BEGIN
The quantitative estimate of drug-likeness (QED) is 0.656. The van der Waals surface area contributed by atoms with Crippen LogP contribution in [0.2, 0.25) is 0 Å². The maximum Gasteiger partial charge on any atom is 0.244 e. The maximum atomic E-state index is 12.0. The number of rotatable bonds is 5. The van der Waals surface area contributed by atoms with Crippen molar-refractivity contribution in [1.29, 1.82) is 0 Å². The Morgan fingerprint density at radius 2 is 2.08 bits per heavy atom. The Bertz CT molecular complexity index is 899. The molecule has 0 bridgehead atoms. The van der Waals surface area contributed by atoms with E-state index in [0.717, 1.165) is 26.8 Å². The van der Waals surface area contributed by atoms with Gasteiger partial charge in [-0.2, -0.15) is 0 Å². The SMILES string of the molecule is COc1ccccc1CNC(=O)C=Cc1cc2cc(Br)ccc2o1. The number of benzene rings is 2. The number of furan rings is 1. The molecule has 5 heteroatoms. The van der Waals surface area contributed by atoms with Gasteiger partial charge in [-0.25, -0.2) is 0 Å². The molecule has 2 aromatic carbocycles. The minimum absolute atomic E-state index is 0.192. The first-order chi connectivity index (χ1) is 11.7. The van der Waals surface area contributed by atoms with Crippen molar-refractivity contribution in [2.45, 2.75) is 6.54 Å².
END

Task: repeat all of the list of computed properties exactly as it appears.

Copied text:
The quantitative estimate of drug-likeness (QED) is 0.656. The van der Waals surface area contributed by atoms with Crippen LogP contribution in [0.2, 0.25) is 0 Å². The maximum Gasteiger partial charge on any atom is 0.244 e. The maximum atomic E-state index is 12.0. The number of rotatable bonds is 5. The van der Waals surface area contributed by atoms with Crippen molar-refractivity contribution in [1.29, 1.82) is 0 Å². The Morgan fingerprint density at radius 2 is 2.08 bits per heavy atom. The Bertz CT molecular complexity index is 899. The molecule has 0 bridgehead atoms. The van der Waals surface area contributed by atoms with E-state index in [0.717, 1.165) is 26.8 Å². The van der Waals surface area contributed by atoms with Gasteiger partial charge in [-0.2, -0.15) is 0 Å². The SMILES string of the molecule is COc1ccccc1CNC(=O)C=Cc1cc2cc(Br)ccc2o1. The number of benzene rings is 2. The number of furan rings is 1. The molecule has 5 heteroatoms. The van der Waals surface area contributed by atoms with Gasteiger partial charge in [-0.25, -0.2) is 0 Å². The molecule has 2 aromatic carbocycles. The minimum absolute atomic E-state index is 0.192. The first-order chi connectivity index (χ1) is 11.7. The van der Waals surface area contributed by atoms with Crippen molar-refractivity contribution in [2.45, 2.75) is 6.54 Å².